When Vahe Minassian learned that his son Alek was the man behind the devastating Toronto van attack, he was in shock. It was as unbelievable a scenario, he said, as “being struck by lightning on a sunny day … twice.”
Testifying at his son’s murder trial Monday, more than two years later, the elder Mr. Minassian said he has still not been able to wrap his head around how his “gentle” son could have done such a thing. The last time he could recall him even being angry was when he would throw tantrums as a small child. He said he’s never seen his son cry.
Alek Minassian, 28, who has argued that he is not criminally responsible for killing 10 people and attempting to kill 16 others in April, 2018, when he drove a van down a busy Toronto sidewalk for several blocks, has autism spectrum disorder (ASD). Defence lawyer Boris Bytensky contends that this made him incapable of rationally understanding that what he did was wrong, the court heard Monday.
In an overview of his defence position, Mr. Bytensky said that while his client has communicated some acknowledgement that what he did was wrong, "he did not understand wrongfulness in a way that enabled him to apply that understanding in a rational way.”
Autism is the sole diagnosis at play in their defence. Mr. Bytensky said Mr. Minassian is not a psychopath, nor a narcissist. He does not have anti-social personality disorder and he is also not a malingerer.
Mr. Bytensky also stressed that the vast majority of people with ASD are non-violent, and that they are in fact more likely to be victims of violence than perpetrators.
Mr. Minassian had no history of violence.
On Monday, Vahe Minassian testified virtually (the trial is being held by video conference because of the COVID-19 pandemic) about the challenges Alek Minassian faced growing up. After his diagnosis at the age of 5, he attended a specialized program. When he reintegrated to the mainstream school system, he was placed in special-education classes.
Alek Minassian excelled in some subjects, his father said, but lagged far behind in others. He could recite or memorize material, but had difficulty interpreting or analyzing.
He would become “hyper-focused” on certain things, his father said. For example, he recalled an hour-plus-long dance-instruction video that Alek Minassian became fixated on as a child. He watched it over and over again until he memorized the entire thing; able to perform it move for move, word for word, entirely in sync.
When it came to socializing, he said Alek Minassian had trouble picking up on social cues or facial expressions, and had difficulty maintaining eye contact.
By April, 2018, he said, his son seemed to be “upbeat.” He had just completed a degree in software development, and had accepted a job offer for a programming position that would pay him $70,000 a year. He was talking about having more free time to catch up with his brother, and with friends.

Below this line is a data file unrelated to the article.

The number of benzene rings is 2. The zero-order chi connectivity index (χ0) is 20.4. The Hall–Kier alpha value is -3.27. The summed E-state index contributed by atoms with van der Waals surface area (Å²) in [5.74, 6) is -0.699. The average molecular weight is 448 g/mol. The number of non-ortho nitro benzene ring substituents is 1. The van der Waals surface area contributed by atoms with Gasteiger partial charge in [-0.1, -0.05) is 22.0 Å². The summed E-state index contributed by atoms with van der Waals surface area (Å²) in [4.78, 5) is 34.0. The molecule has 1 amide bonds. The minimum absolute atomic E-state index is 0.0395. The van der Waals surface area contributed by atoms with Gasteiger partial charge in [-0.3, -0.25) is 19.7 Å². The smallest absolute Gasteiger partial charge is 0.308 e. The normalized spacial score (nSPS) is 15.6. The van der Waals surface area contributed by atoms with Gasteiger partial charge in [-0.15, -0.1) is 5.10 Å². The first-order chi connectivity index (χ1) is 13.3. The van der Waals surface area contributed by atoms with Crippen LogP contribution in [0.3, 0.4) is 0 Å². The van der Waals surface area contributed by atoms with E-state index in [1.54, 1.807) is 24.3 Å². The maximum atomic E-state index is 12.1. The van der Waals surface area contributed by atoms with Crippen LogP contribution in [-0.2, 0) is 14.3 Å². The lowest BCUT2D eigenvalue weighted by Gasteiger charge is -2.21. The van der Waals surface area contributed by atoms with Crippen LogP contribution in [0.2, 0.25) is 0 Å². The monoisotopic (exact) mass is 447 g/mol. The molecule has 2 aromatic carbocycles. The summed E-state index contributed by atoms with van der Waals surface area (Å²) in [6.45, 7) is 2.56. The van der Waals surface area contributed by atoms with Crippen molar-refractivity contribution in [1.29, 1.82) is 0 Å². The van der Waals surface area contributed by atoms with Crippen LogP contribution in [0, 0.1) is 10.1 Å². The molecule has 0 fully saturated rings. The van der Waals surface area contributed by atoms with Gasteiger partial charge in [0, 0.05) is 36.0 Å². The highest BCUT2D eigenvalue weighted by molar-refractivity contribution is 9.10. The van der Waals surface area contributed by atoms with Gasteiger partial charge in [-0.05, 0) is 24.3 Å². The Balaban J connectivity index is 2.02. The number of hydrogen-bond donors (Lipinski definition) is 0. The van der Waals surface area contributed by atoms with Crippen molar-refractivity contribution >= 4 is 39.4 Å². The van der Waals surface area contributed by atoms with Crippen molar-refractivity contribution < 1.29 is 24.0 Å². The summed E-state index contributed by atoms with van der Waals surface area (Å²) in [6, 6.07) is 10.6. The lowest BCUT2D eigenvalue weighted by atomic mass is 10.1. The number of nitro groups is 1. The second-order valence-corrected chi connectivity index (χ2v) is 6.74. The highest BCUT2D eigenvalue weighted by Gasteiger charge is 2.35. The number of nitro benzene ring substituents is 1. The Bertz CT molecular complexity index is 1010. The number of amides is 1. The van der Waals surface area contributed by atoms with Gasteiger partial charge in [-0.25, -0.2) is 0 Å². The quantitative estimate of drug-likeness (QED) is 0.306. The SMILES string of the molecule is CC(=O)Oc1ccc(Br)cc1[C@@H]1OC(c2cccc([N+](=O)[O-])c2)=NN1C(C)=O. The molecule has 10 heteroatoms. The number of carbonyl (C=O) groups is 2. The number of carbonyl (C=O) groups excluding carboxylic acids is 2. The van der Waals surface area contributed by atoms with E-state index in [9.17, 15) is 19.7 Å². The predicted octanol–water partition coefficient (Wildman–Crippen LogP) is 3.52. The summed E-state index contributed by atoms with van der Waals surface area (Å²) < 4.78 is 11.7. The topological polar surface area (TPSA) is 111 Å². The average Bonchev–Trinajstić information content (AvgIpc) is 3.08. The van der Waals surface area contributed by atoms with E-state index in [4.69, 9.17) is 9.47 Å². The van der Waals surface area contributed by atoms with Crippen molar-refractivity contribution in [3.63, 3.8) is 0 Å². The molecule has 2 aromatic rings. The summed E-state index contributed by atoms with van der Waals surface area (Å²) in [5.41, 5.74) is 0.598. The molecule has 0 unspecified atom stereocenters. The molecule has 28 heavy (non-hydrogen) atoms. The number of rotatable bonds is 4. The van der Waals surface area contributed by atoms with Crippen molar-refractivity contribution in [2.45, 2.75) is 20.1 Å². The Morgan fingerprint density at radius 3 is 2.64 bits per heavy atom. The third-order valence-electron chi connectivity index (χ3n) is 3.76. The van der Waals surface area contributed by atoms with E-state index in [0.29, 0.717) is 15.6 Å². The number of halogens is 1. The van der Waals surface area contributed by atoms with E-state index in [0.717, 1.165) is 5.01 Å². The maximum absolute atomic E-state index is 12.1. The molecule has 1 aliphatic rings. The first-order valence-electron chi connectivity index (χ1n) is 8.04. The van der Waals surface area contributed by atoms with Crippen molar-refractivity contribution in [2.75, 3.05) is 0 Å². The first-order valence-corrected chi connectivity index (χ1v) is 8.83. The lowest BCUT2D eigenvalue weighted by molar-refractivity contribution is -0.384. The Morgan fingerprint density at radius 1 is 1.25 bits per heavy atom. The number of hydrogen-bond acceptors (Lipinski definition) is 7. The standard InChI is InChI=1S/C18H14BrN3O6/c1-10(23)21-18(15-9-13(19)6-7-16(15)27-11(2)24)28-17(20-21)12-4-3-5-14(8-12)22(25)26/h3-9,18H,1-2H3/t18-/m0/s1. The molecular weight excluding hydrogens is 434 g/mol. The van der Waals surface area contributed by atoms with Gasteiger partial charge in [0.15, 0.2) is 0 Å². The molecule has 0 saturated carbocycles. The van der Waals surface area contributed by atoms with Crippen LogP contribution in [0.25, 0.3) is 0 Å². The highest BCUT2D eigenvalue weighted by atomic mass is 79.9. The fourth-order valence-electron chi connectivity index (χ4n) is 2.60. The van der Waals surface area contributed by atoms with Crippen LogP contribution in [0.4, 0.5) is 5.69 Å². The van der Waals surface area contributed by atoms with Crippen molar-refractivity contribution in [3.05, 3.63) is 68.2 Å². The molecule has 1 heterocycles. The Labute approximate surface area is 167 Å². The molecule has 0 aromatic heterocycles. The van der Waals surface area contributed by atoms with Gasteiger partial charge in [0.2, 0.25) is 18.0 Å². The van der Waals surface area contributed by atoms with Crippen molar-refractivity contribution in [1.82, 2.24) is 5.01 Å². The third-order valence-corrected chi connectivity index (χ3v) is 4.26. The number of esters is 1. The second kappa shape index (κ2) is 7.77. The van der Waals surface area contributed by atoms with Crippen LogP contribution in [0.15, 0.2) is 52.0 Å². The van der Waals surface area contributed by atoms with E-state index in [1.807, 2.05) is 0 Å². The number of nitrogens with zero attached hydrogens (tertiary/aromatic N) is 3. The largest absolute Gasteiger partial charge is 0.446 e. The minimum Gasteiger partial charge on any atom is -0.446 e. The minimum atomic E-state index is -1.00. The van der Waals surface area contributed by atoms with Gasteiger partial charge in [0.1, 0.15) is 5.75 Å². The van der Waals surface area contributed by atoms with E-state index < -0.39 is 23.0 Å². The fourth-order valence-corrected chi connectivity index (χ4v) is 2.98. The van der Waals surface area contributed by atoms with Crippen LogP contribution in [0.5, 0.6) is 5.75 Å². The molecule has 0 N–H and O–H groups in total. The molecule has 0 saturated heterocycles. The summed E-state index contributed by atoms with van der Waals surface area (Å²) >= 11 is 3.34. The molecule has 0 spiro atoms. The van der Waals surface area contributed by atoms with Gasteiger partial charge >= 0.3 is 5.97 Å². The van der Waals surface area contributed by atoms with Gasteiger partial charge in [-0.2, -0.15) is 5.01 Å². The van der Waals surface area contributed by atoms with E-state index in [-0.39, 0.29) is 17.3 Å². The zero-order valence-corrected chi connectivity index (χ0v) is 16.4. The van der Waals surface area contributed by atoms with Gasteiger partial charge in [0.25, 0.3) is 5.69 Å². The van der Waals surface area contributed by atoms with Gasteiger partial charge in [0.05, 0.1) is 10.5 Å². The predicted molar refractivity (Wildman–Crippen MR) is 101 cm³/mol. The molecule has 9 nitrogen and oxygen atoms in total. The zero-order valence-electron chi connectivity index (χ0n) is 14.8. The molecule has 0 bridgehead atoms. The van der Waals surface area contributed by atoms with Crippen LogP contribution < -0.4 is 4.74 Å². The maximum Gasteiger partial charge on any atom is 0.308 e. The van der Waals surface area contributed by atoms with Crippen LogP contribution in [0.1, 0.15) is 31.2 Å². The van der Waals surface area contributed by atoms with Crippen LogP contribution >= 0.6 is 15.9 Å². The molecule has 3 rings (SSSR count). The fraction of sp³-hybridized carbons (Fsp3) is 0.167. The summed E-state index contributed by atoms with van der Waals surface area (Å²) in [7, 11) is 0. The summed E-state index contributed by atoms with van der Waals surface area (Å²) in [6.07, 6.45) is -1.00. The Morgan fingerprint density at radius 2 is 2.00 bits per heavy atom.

The morning of the attack, Vahe Minassian dropped his son off at a Starbucks, where he said he was meeting a friend.
It was only after a police officer pulled him over later that afternoon that he learned his son had instead walked four kilometres to a nearby Ryder rental outlet, to pick up the van that he would use as his weapon.
In his interview with police after his arrest, Mr. Minassian cited an allegiance to the toxic “incel” subculture (a network of misogynistic men, predominantly online, who blame women for their inability to have sexual relationships) as motivation for the mass killing.
When Vahe Minassian watched a video of his son’s interview, he was struck by an anecdote that Alek Minassian had shared about being rejected by women at a Halloween party back in 2013. That’s virtually impossible, the father said: Alek would barely acknowledge a female waitress at a restaurant, never mind walk up to a woman at a party.
He believes his son was reciting things that he read in a manifesto by a mass murderer in the United States considered to be the forefather of the “incel” movement.
In the two years since his son was arrested, Vahe Minassian said he has made regular visits to see him in jail. And while they do not discuss the case as per legal advice, he said his son has made comments that left him questioning whether he understands the gravity of what he’s done.
For example, he said, Alek Minassian once asked him for advice about filing his taxes. Another time, he asked his dad whether the case has affected him at all. In the leadup to the initial trial date (which was postponed this spring because of the pandemic), he said Alek told him he was looking forward to the trial; that “everybody would see I haven’t done anything wrong.”
“Has he ever appeared remorseful for what he’s done?” Mr. Bytensky asked him Monday.
The elder Mr. Minassian shook his head: “No.”
“Has he ever apologized for what he has done?” Mr. Bytensky asked. Crying, he shook his head again. “No.”
The trial resumes Tuesday.
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